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Allianz and Afloat - Supporting Irish Boating

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Displaying items by tag: Ayr, Firth of Clyde

#BusiestDay - On the Firth of Clyde, Scotland is ABP’s Port of Ayr which has recorded one of its busiest days in the last 25 years, with five vessels calling at the port last week.

Overall, it was one of the busiest weeks in Ayr in a generation, with 10 vessels calling at the port last Thursday- four of those for renewable energy projects. The last time the port saw this level of activity was when 1.1 million tonnes of open cast coal was exported through Ayr in 1991.

The UK energy industry currently is transitioning to renewable energy sources, and the boost in ship numbers reflects the growing demand to serve wind farm projects underway in the south-west of Scotland.

Thursday’s record day saw the port become a hub of activity with five ships calling in Ayr, each accommodating different cargoes such as onshore wind turbine components, coal exports and timber discharge.

Below are the following vessels involved in wind turbine components delivered for three separate renewable energy projects:
• The MV Abis Bergen and MV Fehn Pollux delivered wind turbine blades for the Brockloch Rig wind farms;
• The MV Arctic Rock arrived with wind turbine blades for the Dersalloch wind farm; and
• The MV Dragonera delivered tower sections and the nacelle for the Minnygap wind farm.

Port Manager for Ayr and Troon Stuart Cresswell said: “Along with our traditional agribulk and mineral business, the wind turbine contracts we have secured this year have provided a fantastic boost to the port and all our local supporting contractors and suppliers.”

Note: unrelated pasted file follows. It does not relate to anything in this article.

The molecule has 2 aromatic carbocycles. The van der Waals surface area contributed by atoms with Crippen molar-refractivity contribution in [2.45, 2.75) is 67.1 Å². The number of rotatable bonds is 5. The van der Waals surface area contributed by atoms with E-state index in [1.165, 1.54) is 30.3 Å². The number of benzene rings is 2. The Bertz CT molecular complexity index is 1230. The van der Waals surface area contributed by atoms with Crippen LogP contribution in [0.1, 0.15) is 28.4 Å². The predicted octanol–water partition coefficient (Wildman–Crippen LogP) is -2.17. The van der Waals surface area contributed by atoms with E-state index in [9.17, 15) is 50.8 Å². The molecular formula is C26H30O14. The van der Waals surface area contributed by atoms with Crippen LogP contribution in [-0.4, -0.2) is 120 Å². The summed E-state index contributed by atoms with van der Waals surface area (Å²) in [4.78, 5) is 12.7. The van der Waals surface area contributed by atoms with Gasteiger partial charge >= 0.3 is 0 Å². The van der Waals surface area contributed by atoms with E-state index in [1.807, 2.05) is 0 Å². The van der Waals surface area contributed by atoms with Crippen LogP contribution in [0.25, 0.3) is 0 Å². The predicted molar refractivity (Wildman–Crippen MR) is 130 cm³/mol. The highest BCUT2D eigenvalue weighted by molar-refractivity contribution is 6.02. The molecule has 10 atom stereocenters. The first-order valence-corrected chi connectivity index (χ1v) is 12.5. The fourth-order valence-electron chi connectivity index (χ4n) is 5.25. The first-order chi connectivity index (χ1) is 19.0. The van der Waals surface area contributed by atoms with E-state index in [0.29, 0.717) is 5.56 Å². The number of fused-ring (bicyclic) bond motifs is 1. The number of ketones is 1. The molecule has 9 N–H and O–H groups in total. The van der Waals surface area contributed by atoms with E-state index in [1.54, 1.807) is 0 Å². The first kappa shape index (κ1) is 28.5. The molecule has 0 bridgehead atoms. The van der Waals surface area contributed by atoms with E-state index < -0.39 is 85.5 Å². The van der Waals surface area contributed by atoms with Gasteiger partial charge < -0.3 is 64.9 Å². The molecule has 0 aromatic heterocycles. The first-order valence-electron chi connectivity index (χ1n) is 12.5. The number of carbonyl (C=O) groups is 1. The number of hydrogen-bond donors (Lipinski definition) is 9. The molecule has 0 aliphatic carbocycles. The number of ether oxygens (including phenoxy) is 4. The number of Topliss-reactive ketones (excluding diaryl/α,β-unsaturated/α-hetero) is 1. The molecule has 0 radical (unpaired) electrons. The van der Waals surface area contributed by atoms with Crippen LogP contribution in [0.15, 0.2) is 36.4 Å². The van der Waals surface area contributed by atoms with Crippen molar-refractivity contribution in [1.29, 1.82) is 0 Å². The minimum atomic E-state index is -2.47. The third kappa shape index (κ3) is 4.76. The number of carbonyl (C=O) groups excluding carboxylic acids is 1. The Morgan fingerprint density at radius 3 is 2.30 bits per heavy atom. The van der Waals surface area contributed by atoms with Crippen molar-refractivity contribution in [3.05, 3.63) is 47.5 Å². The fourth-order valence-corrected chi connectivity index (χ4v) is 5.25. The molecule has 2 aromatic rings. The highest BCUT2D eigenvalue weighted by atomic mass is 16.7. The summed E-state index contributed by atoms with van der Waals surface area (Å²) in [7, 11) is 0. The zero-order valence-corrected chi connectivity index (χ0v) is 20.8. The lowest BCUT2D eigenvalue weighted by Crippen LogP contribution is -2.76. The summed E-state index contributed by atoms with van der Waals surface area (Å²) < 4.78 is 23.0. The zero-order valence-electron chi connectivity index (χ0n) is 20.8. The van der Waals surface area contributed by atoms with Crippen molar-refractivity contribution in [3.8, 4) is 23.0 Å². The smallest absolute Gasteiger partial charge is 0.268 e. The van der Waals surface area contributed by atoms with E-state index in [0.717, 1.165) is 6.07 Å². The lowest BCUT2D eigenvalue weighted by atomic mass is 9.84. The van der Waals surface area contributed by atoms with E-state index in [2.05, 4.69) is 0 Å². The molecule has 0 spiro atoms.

ABP Short Sea Ports Director Andrew Harston said: “Following our success in supporting additional cruise calls this year, we are now actively supporting the development of more renewable power in south-west Scotland.”

“The location of ABP’s Ayrshire ports places them in close proximity to these onshore wind farms. The Ports of Ayr and Troon (see: closure confirmed of Larne, Northern Ireland ferry service) are equipped and ready to work with renewable energy companies to serve their projects.”

“This has been a strong period for our two Scottish ports. ABP is continually investing in the ports to underpin the important regional role they fulfil in serving the needs of the Ayrshire region and the west coast of Scotland.”

Across the Associated British Ports Group, ABP has over 30 years’ experience serving the UK onshore and offshore renewable energy industry.

The ports group have been involved in a range of renewable energy projects across Britain including: the Walney Extension wind farm development off Barrow-in-Furness (see recent largest cruiseship call) Galloper wind farm project serviced from ABP Port of Lowestoft and the Green Port Hull development with Siemens in the Humber.

Published in Ports & Shipping

Royal National Lifeboat Institute (RNLI) in Ireland Information

The Royal National Lifeboat Institution (RNLI) is a charity to save lives at sea in the waters of UK and Ireland. Funded principally by legacies and donations, the RNLI operates a fleet of lifeboats, crewed by volunteers, based at a range of coastal and inland waters stations. Working closely with UK and Ireland Coastguards, RNLI crews are available to launch at short notice to assist people and vessels in difficulties.